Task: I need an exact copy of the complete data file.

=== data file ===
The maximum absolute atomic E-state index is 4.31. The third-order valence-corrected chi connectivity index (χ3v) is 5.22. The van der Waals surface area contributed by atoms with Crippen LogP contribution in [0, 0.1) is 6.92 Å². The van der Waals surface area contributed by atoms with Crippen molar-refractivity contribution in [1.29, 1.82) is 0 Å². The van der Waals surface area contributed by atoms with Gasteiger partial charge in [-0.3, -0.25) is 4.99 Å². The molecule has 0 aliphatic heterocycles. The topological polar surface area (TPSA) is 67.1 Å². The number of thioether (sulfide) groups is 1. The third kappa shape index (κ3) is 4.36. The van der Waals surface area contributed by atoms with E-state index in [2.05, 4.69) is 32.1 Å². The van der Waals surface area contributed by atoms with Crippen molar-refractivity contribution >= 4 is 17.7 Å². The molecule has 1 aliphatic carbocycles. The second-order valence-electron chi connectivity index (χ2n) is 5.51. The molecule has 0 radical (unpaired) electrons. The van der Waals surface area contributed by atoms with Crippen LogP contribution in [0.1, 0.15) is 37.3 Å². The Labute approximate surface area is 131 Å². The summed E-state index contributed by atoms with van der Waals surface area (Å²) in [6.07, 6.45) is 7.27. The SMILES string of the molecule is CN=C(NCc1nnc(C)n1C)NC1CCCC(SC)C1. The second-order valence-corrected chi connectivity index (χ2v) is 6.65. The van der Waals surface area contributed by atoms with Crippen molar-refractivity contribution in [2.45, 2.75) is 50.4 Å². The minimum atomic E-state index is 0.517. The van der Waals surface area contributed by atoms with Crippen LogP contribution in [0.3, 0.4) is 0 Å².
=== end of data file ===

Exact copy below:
The maximum absolute atomic E-state index is 4.31. The third-order valence-corrected chi connectivity index (χ3v) is 5.22. The van der Waals surface area contributed by atoms with Crippen LogP contribution in [0, 0.1) is 6.92 Å². The van der Waals surface area contributed by atoms with Crippen molar-refractivity contribution in [1.29, 1.82) is 0 Å². The van der Waals surface area contributed by atoms with Gasteiger partial charge in [-0.3, -0.25) is 4.99 Å². The molecule has 0 aliphatic heterocycles. The topological polar surface area (TPSA) is 67.1 Å². The number of thioether (sulfide) groups is 1. The third kappa shape index (κ3) is 4.36. The van der Waals surface area contributed by atoms with E-state index in [2.05, 4.69) is 32.1 Å². The van der Waals surface area contributed by atoms with Crippen molar-refractivity contribution >= 4 is 17.7 Å². The molecule has 1 aliphatic carbocycles. The second-order valence-electron chi connectivity index (χ2n) is 5.51. The molecule has 0 radical (unpaired) electrons. The van der Waals surface area contributed by atoms with Crippen LogP contribution in [0.1, 0.15) is 37.3 Å². The Labute approximate surface area is 131 Å². The summed E-state index contributed by atoms with van der Waals surface area (Å²) in [6.07, 6.45) is 7.27. The SMILES string of the molecule is CN=C(NCc1nnc(C)n1C)NC1CCCC(SC)C1. The second-order valence-corrected chi connectivity index (χ2v) is 6.65. The van der Waals surface area contributed by atoms with Crippen molar-refractivity contribution in [2.45, 2.75) is 50.4 Å². The minimum atomic E-state index is 0.517. The van der Waals surface area contributed by atoms with Crippen LogP contribution in [0.3, 0.4) is 0 Å².